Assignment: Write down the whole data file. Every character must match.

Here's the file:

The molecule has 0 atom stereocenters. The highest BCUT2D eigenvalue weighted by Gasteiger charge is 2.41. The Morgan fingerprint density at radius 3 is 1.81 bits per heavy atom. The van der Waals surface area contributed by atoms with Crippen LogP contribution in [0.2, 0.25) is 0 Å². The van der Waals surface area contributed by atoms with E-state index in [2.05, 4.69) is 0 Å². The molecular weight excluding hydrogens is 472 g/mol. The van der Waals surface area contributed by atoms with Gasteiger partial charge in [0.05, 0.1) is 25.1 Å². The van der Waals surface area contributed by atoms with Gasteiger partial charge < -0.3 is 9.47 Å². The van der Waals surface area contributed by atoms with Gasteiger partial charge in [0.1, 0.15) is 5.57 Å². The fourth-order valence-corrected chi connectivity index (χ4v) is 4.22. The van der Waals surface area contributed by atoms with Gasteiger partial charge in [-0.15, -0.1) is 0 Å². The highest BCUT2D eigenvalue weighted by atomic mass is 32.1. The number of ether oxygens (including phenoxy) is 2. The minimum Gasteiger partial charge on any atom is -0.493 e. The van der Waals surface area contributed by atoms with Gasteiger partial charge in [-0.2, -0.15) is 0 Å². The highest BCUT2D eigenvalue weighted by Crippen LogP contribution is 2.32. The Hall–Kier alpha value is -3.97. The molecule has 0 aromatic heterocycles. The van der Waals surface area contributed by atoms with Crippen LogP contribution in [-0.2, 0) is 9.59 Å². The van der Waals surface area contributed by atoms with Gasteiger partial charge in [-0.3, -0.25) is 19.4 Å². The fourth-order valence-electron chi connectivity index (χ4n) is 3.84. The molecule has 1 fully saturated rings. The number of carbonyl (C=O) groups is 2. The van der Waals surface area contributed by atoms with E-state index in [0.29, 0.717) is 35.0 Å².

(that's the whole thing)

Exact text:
The molecule has 0 atom stereocenters. The highest BCUT2D eigenvalue weighted by Gasteiger charge is 2.41. The Morgan fingerprint density at radius 3 is 1.81 bits per heavy atom. The van der Waals surface area contributed by atoms with Crippen LogP contribution in [0.2, 0.25) is 0 Å². The van der Waals surface area contributed by atoms with E-state index in [2.05, 4.69) is 0 Å². The molecular weight excluding hydrogens is 472 g/mol. The van der Waals surface area contributed by atoms with Gasteiger partial charge in [0.05, 0.1) is 25.1 Å². The van der Waals surface area contributed by atoms with Gasteiger partial charge < -0.3 is 9.47 Å². The van der Waals surface area contributed by atoms with Gasteiger partial charge in [0.1, 0.15) is 5.57 Å². The fourth-order valence-corrected chi connectivity index (χ4v) is 4.22. The van der Waals surface area contributed by atoms with Gasteiger partial charge in [-0.15, -0.1) is 0 Å². The highest BCUT2D eigenvalue weighted by atomic mass is 32.1. The number of ether oxygens (including phenoxy) is 2. The minimum Gasteiger partial charge on any atom is -0.493 e. The van der Waals surface area contributed by atoms with Gasteiger partial charge in [-0.2, -0.15) is 0 Å². The highest BCUT2D eigenvalue weighted by Crippen LogP contribution is 2.32. The Hall–Kier alpha value is -3.97. The molecule has 0 aromatic heterocycles. The van der Waals surface area contributed by atoms with Crippen LogP contribution in [-0.2, 0) is 9.59 Å². The van der Waals surface area contributed by atoms with Gasteiger partial charge in [-0.3, -0.25) is 19.4 Å². The fourth-order valence-electron chi connectivity index (χ4n) is 3.84. The molecule has 1 fully saturated rings. The number of carbonyl (C=O) groups is 2. The van der Waals surface area contributed by atoms with E-state index in [0.29, 0.717) is 35.0 Å².